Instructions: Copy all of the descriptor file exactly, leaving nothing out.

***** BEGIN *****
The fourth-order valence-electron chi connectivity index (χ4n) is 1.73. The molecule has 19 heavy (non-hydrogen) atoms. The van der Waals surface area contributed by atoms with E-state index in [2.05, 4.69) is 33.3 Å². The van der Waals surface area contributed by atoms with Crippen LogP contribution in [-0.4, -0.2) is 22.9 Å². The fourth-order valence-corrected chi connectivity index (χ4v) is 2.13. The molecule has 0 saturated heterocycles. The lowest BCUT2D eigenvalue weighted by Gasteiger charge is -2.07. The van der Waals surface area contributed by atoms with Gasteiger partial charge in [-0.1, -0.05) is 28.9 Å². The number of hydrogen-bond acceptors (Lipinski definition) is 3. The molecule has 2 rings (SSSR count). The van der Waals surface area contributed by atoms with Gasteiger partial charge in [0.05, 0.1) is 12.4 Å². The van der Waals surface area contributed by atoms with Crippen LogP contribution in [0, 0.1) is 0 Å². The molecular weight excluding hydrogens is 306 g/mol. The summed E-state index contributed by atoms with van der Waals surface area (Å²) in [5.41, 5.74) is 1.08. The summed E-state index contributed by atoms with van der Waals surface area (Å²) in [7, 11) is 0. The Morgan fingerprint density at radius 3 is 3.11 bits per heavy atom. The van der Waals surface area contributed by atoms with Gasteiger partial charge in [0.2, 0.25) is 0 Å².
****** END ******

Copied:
The fourth-order valence-electron chi connectivity index (χ4n) is 1.73. The molecule has 19 heavy (non-hydrogen) atoms. The van der Waals surface area contributed by atoms with E-state index in [2.05, 4.69) is 33.3 Å². The van der Waals surface area contributed by atoms with Crippen LogP contribution in [-0.4, -0.2) is 22.9 Å². The fourth-order valence-corrected chi connectivity index (χ4v) is 2.13. The molecule has 0 saturated heterocycles. The lowest BCUT2D eigenvalue weighted by Gasteiger charge is -2.07. The van der Waals surface area contributed by atoms with Gasteiger partial charge in [-0.1, -0.05) is 28.9 Å². The number of hydrogen-bond acceptors (Lipinski definition) is 3. The molecule has 2 rings (SSSR count). The van der Waals surface area contributed by atoms with Gasteiger partial charge in [0.05, 0.1) is 12.4 Å². The van der Waals surface area contributed by atoms with Crippen LogP contribution in [0, 0.1) is 0 Å². The molecular weight excluding hydrogens is 306 g/mol. The summed E-state index contributed by atoms with van der Waals surface area (Å²) in [5.41, 5.74) is 1.08. The summed E-state index contributed by atoms with van der Waals surface area (Å²) in [7, 11) is 0. The Morgan fingerprint density at radius 3 is 3.11 bits per heavy atom. The van der Waals surface area contributed by atoms with Gasteiger partial charge in [0.2, 0.25) is 0 Å².